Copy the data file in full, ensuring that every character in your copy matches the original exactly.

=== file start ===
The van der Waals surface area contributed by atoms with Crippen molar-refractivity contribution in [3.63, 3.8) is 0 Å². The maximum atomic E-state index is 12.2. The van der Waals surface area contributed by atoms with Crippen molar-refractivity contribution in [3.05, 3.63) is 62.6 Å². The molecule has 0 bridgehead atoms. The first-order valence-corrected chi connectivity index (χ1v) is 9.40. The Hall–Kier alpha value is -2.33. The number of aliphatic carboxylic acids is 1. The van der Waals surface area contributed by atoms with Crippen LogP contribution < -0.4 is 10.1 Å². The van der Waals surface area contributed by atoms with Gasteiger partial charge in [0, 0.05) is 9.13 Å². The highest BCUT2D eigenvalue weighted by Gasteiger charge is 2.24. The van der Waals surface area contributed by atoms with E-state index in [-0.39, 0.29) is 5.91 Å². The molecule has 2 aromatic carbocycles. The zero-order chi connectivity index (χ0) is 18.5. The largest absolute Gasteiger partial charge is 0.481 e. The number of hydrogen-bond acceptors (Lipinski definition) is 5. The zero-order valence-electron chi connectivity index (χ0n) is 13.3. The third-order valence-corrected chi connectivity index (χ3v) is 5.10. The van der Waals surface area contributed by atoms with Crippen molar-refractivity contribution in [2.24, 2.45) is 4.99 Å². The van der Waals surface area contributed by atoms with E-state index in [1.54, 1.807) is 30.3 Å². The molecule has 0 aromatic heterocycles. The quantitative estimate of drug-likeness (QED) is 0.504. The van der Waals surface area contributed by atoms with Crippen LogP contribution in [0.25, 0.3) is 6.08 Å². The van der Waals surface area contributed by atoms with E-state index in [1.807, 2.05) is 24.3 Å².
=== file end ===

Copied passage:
The van der Waals surface area contributed by atoms with Crippen molar-refractivity contribution in [3.63, 3.8) is 0 Å². The maximum atomic E-state index is 12.2. The van der Waals surface area contributed by atoms with Crippen molar-refractivity contribution in [3.05, 3.63) is 62.6 Å². The molecule has 0 bridgehead atoms. The first-order valence-corrected chi connectivity index (χ1v) is 9.40. The Hall–Kier alpha value is -2.33. The number of aliphatic carboxylic acids is 1. The van der Waals surface area contributed by atoms with Crippen LogP contribution < -0.4 is 10.1 Å². The van der Waals surface area contributed by atoms with Gasteiger partial charge in [0, 0.05) is 9.13 Å². The highest BCUT2D eigenvalue weighted by Gasteiger charge is 2.24. The van der Waals surface area contributed by atoms with E-state index in [-0.39, 0.29) is 5.91 Å². The molecule has 2 aromatic carbocycles. The zero-order chi connectivity index (χ0) is 18.5. The largest absolute Gasteiger partial charge is 0.481 e. The number of hydrogen-bond acceptors (Lipinski definition) is 5. The zero-order valence-electron chi connectivity index (χ0n) is 13.3. The third-order valence-corrected chi connectivity index (χ3v) is 5.10. The van der Waals surface area contributed by atoms with Crippen molar-refractivity contribution in [2.24, 2.45) is 4.99 Å². The van der Waals surface area contributed by atoms with E-state index in [1.54, 1.807) is 30.3 Å². The molecule has 0 aromatic heterocycles. The quantitative estimate of drug-likeness (QED) is 0.504. The van der Waals surface area contributed by atoms with Crippen LogP contribution in [0.25, 0.3) is 6.08 Å². The van der Waals surface area contributed by atoms with E-state index in [1.807, 2.05) is 24.3 Å².